The rebel group, Hayy'at Tahrir al-Sham, continues to arrest medical professionals across Idlib even though the region's health sector suffers from war conditions.
Earlier this week, an armoured column of Hayy’at Tahrir al-Sham (HTS) vehicles equipped with heavy weapons entered the town of Kafr Nabl in Idlib, surrounding a building and demanding that those within surrender. One would think that the building was home to an ISIS cell or operatives of the Syrian Intelligence. Instead, the building was home to something that the HTS seems to view as a far greater danger: The Free Hama Health Directorate.
The HTS quickly arrested the head of the directorate, Dr. Maram al-Sheikh, as well as Dr. Murhaf Ra’doun, the Director of Hospital 111; and Dr. Mustafa al-Masri, the Administrator of Al-Sham Hospital. In addition to the arrests, the HTS also confiscated mobile phones and other equipment.
The HTS has not been in the habit of explaining why it arrests people. In lieu of any details, speculation has been rife. The most common explanation is that the Directorate treated members of the National Liberation Front (NLF) during its recent clashes against the HTS in southern Idlib. Others speculate that the arrests were political, linked to Dr. al-Sheikh’s resistance to appoint an HTS-backed candidate as her assistant.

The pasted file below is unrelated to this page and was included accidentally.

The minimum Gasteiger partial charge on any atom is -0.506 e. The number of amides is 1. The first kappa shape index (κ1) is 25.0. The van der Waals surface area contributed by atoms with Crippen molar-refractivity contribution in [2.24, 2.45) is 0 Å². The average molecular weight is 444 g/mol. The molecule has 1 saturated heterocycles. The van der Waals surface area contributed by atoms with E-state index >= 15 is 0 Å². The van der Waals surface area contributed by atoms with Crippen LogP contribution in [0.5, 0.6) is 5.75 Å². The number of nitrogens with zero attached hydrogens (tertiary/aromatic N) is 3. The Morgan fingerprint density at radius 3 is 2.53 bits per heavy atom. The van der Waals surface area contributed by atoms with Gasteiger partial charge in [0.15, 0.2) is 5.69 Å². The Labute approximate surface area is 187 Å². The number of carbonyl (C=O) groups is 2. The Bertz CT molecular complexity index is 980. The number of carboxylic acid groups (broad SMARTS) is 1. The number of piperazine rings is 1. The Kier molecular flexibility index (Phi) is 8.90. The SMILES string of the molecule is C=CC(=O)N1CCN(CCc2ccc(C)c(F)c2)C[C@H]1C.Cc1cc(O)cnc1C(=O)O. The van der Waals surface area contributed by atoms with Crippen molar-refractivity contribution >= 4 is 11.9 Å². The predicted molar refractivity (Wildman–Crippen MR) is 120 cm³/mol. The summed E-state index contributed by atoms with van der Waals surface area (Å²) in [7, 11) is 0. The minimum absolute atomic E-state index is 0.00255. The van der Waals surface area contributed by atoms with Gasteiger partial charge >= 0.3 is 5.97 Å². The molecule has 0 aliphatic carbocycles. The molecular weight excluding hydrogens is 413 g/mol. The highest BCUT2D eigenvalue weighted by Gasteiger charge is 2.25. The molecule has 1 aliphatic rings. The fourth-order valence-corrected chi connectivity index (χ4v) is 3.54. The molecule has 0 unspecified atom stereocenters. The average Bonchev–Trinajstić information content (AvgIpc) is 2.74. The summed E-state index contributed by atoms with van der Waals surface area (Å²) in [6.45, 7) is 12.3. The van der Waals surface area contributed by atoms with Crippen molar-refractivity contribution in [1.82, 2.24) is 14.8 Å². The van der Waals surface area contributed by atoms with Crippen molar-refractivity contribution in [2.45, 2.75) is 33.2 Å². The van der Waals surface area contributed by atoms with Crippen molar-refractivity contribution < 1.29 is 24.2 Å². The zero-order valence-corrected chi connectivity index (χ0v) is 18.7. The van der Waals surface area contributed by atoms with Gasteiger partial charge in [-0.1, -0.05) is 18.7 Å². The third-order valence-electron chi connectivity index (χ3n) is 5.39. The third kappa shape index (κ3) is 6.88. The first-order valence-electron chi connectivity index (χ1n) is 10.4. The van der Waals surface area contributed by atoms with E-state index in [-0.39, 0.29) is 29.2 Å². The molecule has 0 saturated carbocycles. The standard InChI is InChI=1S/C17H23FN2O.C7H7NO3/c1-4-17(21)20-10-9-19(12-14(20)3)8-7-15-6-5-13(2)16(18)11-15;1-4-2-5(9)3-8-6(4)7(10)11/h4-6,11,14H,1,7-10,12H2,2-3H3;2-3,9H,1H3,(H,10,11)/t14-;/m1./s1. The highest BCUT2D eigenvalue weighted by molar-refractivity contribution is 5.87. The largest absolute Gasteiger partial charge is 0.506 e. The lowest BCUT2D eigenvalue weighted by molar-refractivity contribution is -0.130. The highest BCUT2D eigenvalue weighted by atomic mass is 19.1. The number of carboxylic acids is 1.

Regardless of the cause, the incident reflects the difficult conditions under which health professionals in Idlib must work. Indeed, the HTS represents the greatest threat to medical professionals after Syrian Arab Army (SAA) bombardment. The group’s brutal arrests of medical professionals and other activists has already elicited protests across Idlib. Although Dr. al-Sheikh has since been released, many others such as Dr. Abdo Najjar of the Deir Hassan Hospital remain imprisoned on unknown charges.
Through it all, the HTS, for all its claims of providing governance, has failed to protect medical facilities from petty crime. The Directorate was already targeted by armed robbers in late October, with HTS-backed police in southern Idlib failing to catch those responsible.
Given Kafr Nabl’s position as the home of veteran activist Raed Fares, who is commonly believed to have been murdered by the HTS, one has to wonder if the militants’ highly visible arrests in the town are a show of impunity, or merely a sign of being completely out of touch with the local people.